A hockey player was sick of hearing his teammates’ homophobia. So, he bravely decided to come out to them

Brock Weston gay

Gay hockey player Brock Weston was sick and tired of hearing his teammates use homophobic slurs, so he decided to come out to them in a powerful letter.

Weston, 25, will graduate from Marian University of Wisconsin next month and served as a two-year assistant captain on the NCAA Division III men’s hockey team.

But coming to terms with his sexuality was not easy, and was made even harder by his teammates insistence on using anti-gay slurs, he explained in an article for Outsports.

After rumours were spread about his sexuality, Weston had a “meltdown” and decided he would have to tell his teammates who he really was.

Last April, three years after he realised he was gay, he told his roommate and coach, and then read a letter to his teammates in which he explained the inner turmoil he had faced.

Gay hockey player Brock Weston was ‘haunted’ for months before coming out.

In the powerful and emotional letter, Weston said that coming out was one of the hardest things he had ever done and said he was “scared” of their reactions.

“This has been my nightmare for years and to be honest this day has haunted me for months,” Brock Weston wrote in his letter.

“To hear the things I hear about people like me from you guys and the hockey community has made this nearly impossible. I just hope you understand: I didn’t choose this, and I hope you won’t turn on me.”

Every guy we’ve ever played against hast been a ‘loser’ or ‘f*****g fag’ or ‘a c**k sucker.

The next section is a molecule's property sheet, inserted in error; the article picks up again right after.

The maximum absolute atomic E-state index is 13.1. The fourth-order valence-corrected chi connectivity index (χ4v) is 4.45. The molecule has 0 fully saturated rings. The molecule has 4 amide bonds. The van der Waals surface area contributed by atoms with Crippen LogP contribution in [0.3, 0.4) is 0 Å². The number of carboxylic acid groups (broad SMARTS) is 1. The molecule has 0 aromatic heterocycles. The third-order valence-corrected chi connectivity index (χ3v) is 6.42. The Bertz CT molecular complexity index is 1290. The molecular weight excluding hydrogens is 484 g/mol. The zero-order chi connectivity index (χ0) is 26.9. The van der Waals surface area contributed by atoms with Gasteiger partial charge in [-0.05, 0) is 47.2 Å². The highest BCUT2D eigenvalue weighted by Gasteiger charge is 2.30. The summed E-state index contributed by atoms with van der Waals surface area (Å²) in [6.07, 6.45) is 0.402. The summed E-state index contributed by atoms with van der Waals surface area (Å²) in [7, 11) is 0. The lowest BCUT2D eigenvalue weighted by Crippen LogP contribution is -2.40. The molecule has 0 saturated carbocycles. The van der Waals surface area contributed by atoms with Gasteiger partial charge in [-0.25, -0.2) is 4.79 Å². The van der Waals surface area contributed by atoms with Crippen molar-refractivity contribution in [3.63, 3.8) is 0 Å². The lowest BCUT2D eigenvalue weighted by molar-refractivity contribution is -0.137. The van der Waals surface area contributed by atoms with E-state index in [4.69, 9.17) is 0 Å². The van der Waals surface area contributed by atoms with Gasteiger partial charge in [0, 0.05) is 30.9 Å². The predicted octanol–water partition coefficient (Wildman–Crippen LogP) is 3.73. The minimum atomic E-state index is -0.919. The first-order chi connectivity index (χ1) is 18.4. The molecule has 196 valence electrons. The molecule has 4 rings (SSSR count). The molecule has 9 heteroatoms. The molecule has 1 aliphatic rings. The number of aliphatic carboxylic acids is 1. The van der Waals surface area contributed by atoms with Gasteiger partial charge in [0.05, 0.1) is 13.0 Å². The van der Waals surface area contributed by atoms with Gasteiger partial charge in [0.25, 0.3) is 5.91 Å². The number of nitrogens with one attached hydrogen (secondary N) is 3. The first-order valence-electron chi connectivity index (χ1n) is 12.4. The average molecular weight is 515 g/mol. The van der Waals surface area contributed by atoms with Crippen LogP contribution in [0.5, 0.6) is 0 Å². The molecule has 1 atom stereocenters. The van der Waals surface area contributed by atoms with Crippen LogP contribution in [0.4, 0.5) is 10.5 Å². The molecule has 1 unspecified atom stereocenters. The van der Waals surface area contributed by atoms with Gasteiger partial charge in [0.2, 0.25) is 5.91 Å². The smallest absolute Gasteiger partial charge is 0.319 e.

He told his teammates that he felt “judged and uncomfortable” in their presence due to their anti-gay language.

Weston also delved into some of the wider issues around homophobia in hockey, saying children are like “little sponges” who pick up offensive phrases from adults.

“Every guy we’ve ever played against hast been a ‘loser’ or ‘f*****g fag’ or ‘a c**k sucker,” he said.

He also spoke of his regret at not coming out sooner, saying: “I hear the talk. Every. Single. Day. How could I stand up there, in front of you guys and be what you so openly hate?”

“So, imagine growing close to your teammates – ‘brothers’ – and then realising you are what they hate. How do I hide that?

He continued: “Why do I have to hide that? We’ve been friends for at least a year, if not more, and I haven’t changed, I’ve just learned more about myself. Isn’t that what college is for? I’m still the same Brock.”

His teammates accepted him wholeheartedly.

He finished his letter by telling his teammates that his sexuality did not mean he would be “looking around at everyone” during practice. He also acknowledged that anti-gay jokes would likely not stop straight away, but asked his teammates to be “a little more courteous”.

Weston planned to get up and leave the room as soon as he was finished reading his letter, afraid that his teammates would react badly, but he didn’t have a chance.

Before he could make a move, a teammate – one who he was worried would react negatively – told him that he would be loved no matter what, and said his teammates would all have his back.

“Everyone then got up and bro-hugged and we had basically a huge team group hug,” Weston wrote.

He now hopes that sharing his story will empower other people in sport to come out.

“I want to reassure anyone reading this that there are people out there who will love you for you,” he wrote.